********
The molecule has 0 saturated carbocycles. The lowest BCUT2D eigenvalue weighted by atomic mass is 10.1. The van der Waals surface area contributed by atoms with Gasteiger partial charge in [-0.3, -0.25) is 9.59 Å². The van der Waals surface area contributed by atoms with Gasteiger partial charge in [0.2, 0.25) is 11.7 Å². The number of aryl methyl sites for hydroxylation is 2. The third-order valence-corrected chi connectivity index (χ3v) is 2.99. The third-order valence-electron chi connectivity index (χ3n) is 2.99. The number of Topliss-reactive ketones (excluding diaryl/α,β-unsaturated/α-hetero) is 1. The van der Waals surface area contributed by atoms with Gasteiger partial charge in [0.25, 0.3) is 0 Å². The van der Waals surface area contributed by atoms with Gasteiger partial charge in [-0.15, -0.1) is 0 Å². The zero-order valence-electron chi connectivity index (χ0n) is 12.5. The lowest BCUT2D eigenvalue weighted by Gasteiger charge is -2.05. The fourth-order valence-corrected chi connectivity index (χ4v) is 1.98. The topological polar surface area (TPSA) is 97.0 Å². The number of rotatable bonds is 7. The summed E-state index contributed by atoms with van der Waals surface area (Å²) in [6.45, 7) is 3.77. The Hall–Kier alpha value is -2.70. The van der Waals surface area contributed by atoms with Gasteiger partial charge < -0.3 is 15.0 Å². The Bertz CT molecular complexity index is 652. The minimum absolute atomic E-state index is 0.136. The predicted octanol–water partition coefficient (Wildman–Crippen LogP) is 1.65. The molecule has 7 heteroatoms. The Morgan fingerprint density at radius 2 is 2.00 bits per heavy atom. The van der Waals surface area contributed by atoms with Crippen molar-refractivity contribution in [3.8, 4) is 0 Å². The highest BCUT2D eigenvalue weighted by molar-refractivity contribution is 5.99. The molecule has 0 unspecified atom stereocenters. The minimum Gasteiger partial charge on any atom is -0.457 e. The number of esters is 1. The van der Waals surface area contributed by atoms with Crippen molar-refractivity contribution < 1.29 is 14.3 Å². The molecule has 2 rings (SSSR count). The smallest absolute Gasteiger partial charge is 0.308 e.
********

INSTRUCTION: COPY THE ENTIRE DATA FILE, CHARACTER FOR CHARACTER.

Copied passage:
The molecule has 0 saturated carbocycles. The lowest BCUT2D eigenvalue weighted by atomic mass is 10.1. The van der Waals surface area contributed by atoms with Gasteiger partial charge in [-0.3, -0.25) is 9.59 Å². The van der Waals surface area contributed by atoms with Gasteiger partial charge in [0.2, 0.25) is 11.7 Å². The number of aryl methyl sites for hydroxylation is 2. The third-order valence-corrected chi connectivity index (χ3v) is 2.99. The third-order valence-electron chi connectivity index (χ3n) is 2.99. The number of Topliss-reactive ketones (excluding diaryl/α,β-unsaturated/α-hetero) is 1. The van der Waals surface area contributed by atoms with Gasteiger partial charge in [0.25, 0.3) is 0 Å². The van der Waals surface area contributed by atoms with Gasteiger partial charge in [-0.15, -0.1) is 0 Å². The zero-order valence-electron chi connectivity index (χ0n) is 12.5. The lowest BCUT2D eigenvalue weighted by Gasteiger charge is -2.05. The fourth-order valence-corrected chi connectivity index (χ4v) is 1.98. The topological polar surface area (TPSA) is 97.0 Å². The number of rotatable bonds is 7. The summed E-state index contributed by atoms with van der Waals surface area (Å²) in [6.45, 7) is 3.77. The Hall–Kier alpha value is -2.70. The van der Waals surface area contributed by atoms with Gasteiger partial charge < -0.3 is 15.0 Å². The Bertz CT molecular complexity index is 652. The minimum absolute atomic E-state index is 0.136. The predicted octanol–water partition coefficient (Wildman–Crippen LogP) is 1.65. The molecule has 7 heteroatoms. The Morgan fingerprint density at radius 2 is 2.00 bits per heavy atom. The van der Waals surface area contributed by atoms with Crippen molar-refractivity contribution in [3.8, 4) is 0 Å². The highest BCUT2D eigenvalue weighted by molar-refractivity contribution is 5.99. The molecule has 0 unspecified atom stereocenters. The minimum Gasteiger partial charge on any atom is -0.457 e. The number of esters is 1. The van der Waals surface area contributed by atoms with Crippen molar-refractivity contribution < 1.29 is 14.3 Å². The molecule has 2 rings (SSSR count). The smallest absolute Gasteiger partial charge is 0.308 e.